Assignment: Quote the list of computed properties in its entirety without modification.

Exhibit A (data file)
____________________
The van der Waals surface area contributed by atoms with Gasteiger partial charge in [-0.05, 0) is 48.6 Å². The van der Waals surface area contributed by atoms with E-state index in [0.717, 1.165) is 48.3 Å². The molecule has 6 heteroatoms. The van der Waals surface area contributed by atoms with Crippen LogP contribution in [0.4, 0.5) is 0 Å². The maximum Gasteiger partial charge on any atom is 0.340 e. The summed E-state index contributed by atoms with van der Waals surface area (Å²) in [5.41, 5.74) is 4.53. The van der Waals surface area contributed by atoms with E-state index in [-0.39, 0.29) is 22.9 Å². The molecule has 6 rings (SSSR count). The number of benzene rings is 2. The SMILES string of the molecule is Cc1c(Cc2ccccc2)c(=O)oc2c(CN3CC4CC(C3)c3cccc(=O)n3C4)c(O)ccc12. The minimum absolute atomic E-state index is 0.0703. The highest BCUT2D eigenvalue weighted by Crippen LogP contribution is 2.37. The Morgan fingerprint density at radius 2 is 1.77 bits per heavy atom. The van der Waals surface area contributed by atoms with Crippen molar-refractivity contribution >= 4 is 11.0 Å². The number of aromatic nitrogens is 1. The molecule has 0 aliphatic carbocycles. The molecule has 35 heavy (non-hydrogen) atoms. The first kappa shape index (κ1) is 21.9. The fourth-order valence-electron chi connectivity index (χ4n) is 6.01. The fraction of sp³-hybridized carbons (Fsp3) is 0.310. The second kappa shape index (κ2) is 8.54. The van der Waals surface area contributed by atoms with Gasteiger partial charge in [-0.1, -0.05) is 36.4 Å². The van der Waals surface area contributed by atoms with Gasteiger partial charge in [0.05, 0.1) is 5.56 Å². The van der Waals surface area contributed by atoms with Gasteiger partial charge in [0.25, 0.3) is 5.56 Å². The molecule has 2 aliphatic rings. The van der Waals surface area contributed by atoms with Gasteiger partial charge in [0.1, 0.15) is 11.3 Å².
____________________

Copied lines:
The van der Waals surface area contributed by atoms with Gasteiger partial charge in [-0.05, 0) is 48.6 Å². The van der Waals surface area contributed by atoms with E-state index in [0.717, 1.165) is 48.3 Å². The molecule has 6 heteroatoms. The van der Waals surface area contributed by atoms with Crippen LogP contribution in [0.4, 0.5) is 0 Å². The maximum Gasteiger partial charge on any atom is 0.340 e. The summed E-state index contributed by atoms with van der Waals surface area (Å²) in [5.41, 5.74) is 4.53. The van der Waals surface area contributed by atoms with E-state index in [-0.39, 0.29) is 22.9 Å². The molecule has 6 rings (SSSR count). The number of benzene rings is 2. The SMILES string of the molecule is Cc1c(Cc2ccccc2)c(=O)oc2c(CN3CC4CC(C3)c3cccc(=O)n3C4)c(O)ccc12. The minimum absolute atomic E-state index is 0.0703. The highest BCUT2D eigenvalue weighted by Crippen LogP contribution is 2.37. The Morgan fingerprint density at radius 2 is 1.77 bits per heavy atom. The van der Waals surface area contributed by atoms with Crippen molar-refractivity contribution >= 4 is 11.0 Å². The number of aromatic nitrogens is 1. The molecule has 0 aliphatic carbocycles. The molecule has 35 heavy (non-hydrogen) atoms. The first kappa shape index (κ1) is 21.9. The fourth-order valence-electron chi connectivity index (χ4n) is 6.01. The fraction of sp³-hybridized carbons (Fsp3) is 0.310. The second kappa shape index (κ2) is 8.54. The van der Waals surface area contributed by atoms with Gasteiger partial charge in [-0.1, -0.05) is 36.4 Å². The van der Waals surface area contributed by atoms with Gasteiger partial charge in [0.05, 0.1) is 5.56 Å². The van der Waals surface area contributed by atoms with Gasteiger partial charge in [0.25, 0.3) is 5.56 Å². The molecule has 2 aliphatic rings. The van der Waals surface area contributed by atoms with Gasteiger partial charge in [0.1, 0.15) is 11.3 Å².